United States v. Savings Bank/Opinion of the Court
| United States v. Savings Bank by
Opinion of the Court
The objections made to the recovery are, in substance: 1, That the Court of Claims had no jurisdiction of the suit, because the claim sued for was not founded on any law of Congress, or upon contract; and, 2, That the appeal to the Commissioner of Internal Revenue was not taken within two years after the cause of action accrued, and that consequently the allowance by the officer was without any authority of law.
The first of these objections is, we think, disposed of by United States v. Kaufman, 96 U.S. 567. That case arose under sect. 3426, Rev. Stat., which is as follows: 'The Commissioner of Internal Revenue may, from time to time, make regulations, upon proper evidence of facts, for the allowance of such of the stamps issued under the provisions of this chapter, or any internal revenue act, and may have been spoiled, . . . and such allowance shall be made either by giving other stamps in lieu of the stamps so allowed for, or by repaying the amount or value, after deducting therefrom, in case of repayment, the sum of five per cent, to the owner thereof. . . .'
And w held that the allowance of a claim by the commissioner under this section was equivalent to an account stated between private parties, and binding on the United States, until in some appropriate form it was impeached for fraud or mistake, and that, if not paid on proper application through the accounting officers of the Treasury Department, an action might be maintained on it in the Court of Claims, because it raised an implied promise on the part of the United States to pay what might actually be due the claimant, and also because the claim therefor was founded on a law of Congress within the meaning of that term as used in defining the jurisdiction of the court. We cannot discover any material difference between the powers of the commissioner under sect. 3426, and those which he has under sect. 3220. Under sect. 3426 he is to 'allow' the claim, which is done either by giving other stamps in lieu of those that have been spoiled, &c., or by repaying the amount or value. Under sect. 3220 he is to 'refund' and 'pay back.' His payments of money in both cases must be made through the accounting officers of the Treasury Department, as he is not himself a disbursing officer. Whether his allowance is conclusive on the other officers, through whose hands it must necessarily pass before it can be paid by the treasurer, we did not then, and need not now decide. All we said then, and all we say now is, that if payment is not made by reason of the refusal of any of the officers of the department to pass or pay the claim after it has once been allowed by the commissioner, the allowance may be used as the basis of an action against the United States in the Court of Claims, where it will be prima facie evidence of the amount that is due, and put on the government the burden of showing fraud or mistake. This burden is not overcome by proving that some other officer in the subsequent progress of the claim through the department declined to do what the law or treasury regulations required of him before payment could be obtained. The fact of fraud or mistake must be established by competent evidence, the same as any other fact in issue. An allowance by the commissioner in this class of cases is not the simple passing of an ordinary claim by an ordinary accounting officer, but a statement of accounts by one having authority for that purpose under an act of Congress. Until an appeal is taken to the commissioner no suit whatever can be maintained to recover back taxes illegally assessed or erroneously paid. If on the appeal the claim is rejected, an action lies against the collector (Rev. Stat., sect. 3226), and through him, on establishing the error or illegality, a recovery can be had. If the claim is allowed, and payment for any cause refused, suit may be brought directly against the government in the Court of Claims. This, as it seems to us, is the logical result of the legislation of Congress upon the subject. A rejected claim may be prosecuted against the collector, and an allowed claim, not paid, may be sued for in the Court of Claims. To say the least, the decision of the commissioner on the appeal is sufficient to determine whether one form of remedy shall be resorted to by the claimant, or the other.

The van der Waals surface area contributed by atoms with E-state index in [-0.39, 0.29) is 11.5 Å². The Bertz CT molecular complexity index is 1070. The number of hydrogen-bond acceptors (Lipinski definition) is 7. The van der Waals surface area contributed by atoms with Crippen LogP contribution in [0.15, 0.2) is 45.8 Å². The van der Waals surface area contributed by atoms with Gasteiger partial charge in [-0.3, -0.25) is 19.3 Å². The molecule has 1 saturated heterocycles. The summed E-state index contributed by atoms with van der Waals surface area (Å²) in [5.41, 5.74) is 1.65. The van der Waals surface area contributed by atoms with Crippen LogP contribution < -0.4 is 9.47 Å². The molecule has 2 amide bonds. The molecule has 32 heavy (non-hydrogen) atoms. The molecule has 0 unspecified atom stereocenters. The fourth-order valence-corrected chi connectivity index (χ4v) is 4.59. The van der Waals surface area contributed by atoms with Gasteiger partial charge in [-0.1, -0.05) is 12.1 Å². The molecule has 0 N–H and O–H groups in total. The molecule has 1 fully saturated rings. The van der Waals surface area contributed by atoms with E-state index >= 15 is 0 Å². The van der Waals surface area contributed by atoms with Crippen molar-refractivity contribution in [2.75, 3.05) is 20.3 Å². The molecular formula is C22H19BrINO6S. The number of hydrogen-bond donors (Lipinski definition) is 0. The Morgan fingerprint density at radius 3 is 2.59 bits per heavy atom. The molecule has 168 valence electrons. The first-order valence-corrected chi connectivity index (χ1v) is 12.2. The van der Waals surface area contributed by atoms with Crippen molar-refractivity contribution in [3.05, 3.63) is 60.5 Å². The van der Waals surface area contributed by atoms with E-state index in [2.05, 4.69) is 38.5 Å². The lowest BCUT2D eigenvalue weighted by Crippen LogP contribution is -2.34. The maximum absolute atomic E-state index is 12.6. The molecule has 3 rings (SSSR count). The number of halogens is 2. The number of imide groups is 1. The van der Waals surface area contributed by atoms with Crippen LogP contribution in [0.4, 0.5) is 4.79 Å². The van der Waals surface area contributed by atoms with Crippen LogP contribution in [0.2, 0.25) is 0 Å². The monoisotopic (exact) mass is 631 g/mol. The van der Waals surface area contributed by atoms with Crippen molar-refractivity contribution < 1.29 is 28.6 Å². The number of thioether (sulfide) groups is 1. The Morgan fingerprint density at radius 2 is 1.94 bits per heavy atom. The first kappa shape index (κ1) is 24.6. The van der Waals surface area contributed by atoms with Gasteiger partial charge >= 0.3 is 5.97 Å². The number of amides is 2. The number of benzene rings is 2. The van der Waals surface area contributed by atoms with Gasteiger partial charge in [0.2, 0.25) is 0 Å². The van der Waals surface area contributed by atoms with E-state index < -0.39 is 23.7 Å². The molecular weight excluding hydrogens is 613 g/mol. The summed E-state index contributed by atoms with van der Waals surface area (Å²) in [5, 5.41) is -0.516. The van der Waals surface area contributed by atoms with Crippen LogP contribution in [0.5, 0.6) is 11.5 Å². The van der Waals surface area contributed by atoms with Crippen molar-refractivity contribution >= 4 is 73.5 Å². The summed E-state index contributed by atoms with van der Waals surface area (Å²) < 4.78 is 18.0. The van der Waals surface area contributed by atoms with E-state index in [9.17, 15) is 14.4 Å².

Upon the other branch of the case we are entirely satisfied with the conclusions reached by the court below, and that the lodging of the appeal made out in due form with the proper collector of internal revenue for the purpose of transmission to the commissioner in the usual course of business, under the requirements of the regulations of the secretary, was in legal effect a presentation of the appeal to the commissioner. The effect of the regulation was to designate the office of the collector of internal revenue as a proper place for the presentation of the appeal. The whole subject is so fully and satisfactorily considered in the opinion below, that we deem it unnecessary to do more than refer to what is there said.
|This work is in the public domain in the United States because it is a work of the United States federal government (see 17 U.S.C. 105).|